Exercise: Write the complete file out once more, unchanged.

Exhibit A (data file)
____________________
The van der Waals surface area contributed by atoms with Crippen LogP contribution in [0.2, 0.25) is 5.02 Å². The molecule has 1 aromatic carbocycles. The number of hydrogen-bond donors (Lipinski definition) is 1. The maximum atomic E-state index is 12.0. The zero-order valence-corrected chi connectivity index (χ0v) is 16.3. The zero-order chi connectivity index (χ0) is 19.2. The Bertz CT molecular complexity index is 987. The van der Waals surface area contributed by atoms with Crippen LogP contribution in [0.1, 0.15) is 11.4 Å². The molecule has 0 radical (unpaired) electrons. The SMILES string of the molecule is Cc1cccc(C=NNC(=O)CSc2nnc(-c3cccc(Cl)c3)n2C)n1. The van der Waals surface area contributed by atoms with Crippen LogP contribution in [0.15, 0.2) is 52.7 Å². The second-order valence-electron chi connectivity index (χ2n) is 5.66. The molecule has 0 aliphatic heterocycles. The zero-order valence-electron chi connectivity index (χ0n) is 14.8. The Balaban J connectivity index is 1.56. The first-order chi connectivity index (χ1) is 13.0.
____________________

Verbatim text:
The van der Waals surface area contributed by atoms with Crippen LogP contribution in [0.2, 0.25) is 5.02 Å². The molecule has 1 aromatic carbocycles. The number of hydrogen-bond donors (Lipinski definition) is 1. The maximum atomic E-state index is 12.0. The zero-order valence-corrected chi connectivity index (χ0v) is 16.3. The zero-order chi connectivity index (χ0) is 19.2. The Bertz CT molecular complexity index is 987. The van der Waals surface area contributed by atoms with Crippen LogP contribution in [0.1, 0.15) is 11.4 Å². The molecule has 0 radical (unpaired) electrons. The SMILES string of the molecule is Cc1cccc(C=NNC(=O)CSc2nnc(-c3cccc(Cl)c3)n2C)n1. The van der Waals surface area contributed by atoms with Crippen LogP contribution in [0.15, 0.2) is 52.7 Å². The second-order valence-electron chi connectivity index (χ2n) is 5.66. The molecule has 0 aliphatic heterocycles. The zero-order valence-electron chi connectivity index (χ0n) is 14.8. The Balaban J connectivity index is 1.56. The first-order chi connectivity index (χ1) is 13.0.